Today hip-hop dance is recognized by dancers and trainers alike as an alternate form of exercise. Hip Hop International, the organization that runs the USA and the World Hip Hop Dance Championships, was founded as a subsidiary of Sports Fitness International.[note 18] According to Lance Armstrong's health and fitness website LiveStrong.com, hip-hop dancing is particularly helpful in building abdominal muscle:
In the mid '90s MTV's The Grind premiered. It was a television program that showcased social hip-hop dancing to rap, R&B, and house music. Due to the show's popularity MTV released two The Grind Workout videos hosted by Eric Neis with assistance from choreographer Tina Landon (Janet Jackson, Ricky Martin). In the early 2000s Nike launched an international campaign promoting dance as sport and enlisted the help of choreographer and creative director Jamie King (Madonna) to developed the Nike Rockstar Workout for use in gyms worldwide. He later released a companion workout book and DVD titled Rock Your Body. Other choreographers have used fitness as a platform to promote hip-hop dance as a way to stay in shape. Titles include Darrin's Dance Grooves Vol. 1 – 2, Groovin' with the Groovaloos Vol. 1 – 3, and Breakin' It Down with Laurie Ann Gibson.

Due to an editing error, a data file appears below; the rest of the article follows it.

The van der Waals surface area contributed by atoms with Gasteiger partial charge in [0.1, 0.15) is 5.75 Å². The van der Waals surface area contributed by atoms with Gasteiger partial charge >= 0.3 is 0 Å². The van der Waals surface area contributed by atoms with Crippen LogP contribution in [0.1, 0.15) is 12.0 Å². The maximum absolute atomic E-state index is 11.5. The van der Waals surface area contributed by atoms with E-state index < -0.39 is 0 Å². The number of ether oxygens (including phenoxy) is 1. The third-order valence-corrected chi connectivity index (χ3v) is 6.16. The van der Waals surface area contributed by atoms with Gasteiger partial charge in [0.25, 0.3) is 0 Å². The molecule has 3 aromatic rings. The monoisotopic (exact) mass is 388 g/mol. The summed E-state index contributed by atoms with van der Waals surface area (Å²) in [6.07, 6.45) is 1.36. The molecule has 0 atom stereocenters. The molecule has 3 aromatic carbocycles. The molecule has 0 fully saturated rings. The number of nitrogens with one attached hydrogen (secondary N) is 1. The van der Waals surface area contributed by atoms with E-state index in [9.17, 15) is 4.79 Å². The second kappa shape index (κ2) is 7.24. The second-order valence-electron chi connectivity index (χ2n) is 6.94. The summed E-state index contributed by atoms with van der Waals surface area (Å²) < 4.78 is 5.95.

, often considered the original hip hop dance style, performed at MTV Street Festval, Thailand.]]
Hip hop dance refers to dance styles, mainly street dance styles, primarily danced to hip hop music, or that have evolved as a part of the hip hop culture. Hip hop dance can be seen as part of the hip hop culture in the US. By its widest definition, it can include a wide range of styles such as breaking, popping, locking, house dance and even electro dance. "Cowboy" of The Furious Five is credited with coining the term "hip hop". It can also include the many styles simply labelled as hip hop, old school hip hop (or hype), hip hop new style and freestyle. However, "hip hop" and "dance" should properly be distinguished separately, as was stated by legendary "hip hopper" Ice Cube, "Gangsters don't dance, we boogie.".
The dance style primarily associated with hip hop is breaking, which appeared in New York City during the early 1970s and came to be popularly classified as one of the four primary "elements" of hip-hop (along with rapping, DJing, and graffiti). Funk styles, such as popping and locking, evolved separately in California in the 1960-70s, but were also integrated into hip hop when the culture reached the West Coast of the United States.
Though breaking and the original funk styles look quite different stylistically, they share many surrounding elements, such as their improvisational nature, the music they are danced to and the way they originated from the streets, mainly within African American and Hispanic communities. These similarities helped bring them, and other street dance styles, together under the same sub-culture, and help to keep them alive and evolving today. Yet, this has not been without problems, often involving the media, such as when the movie Breakin' put all various styles under the label "breakdance", causing a great naming confusion that spawned many heated debates.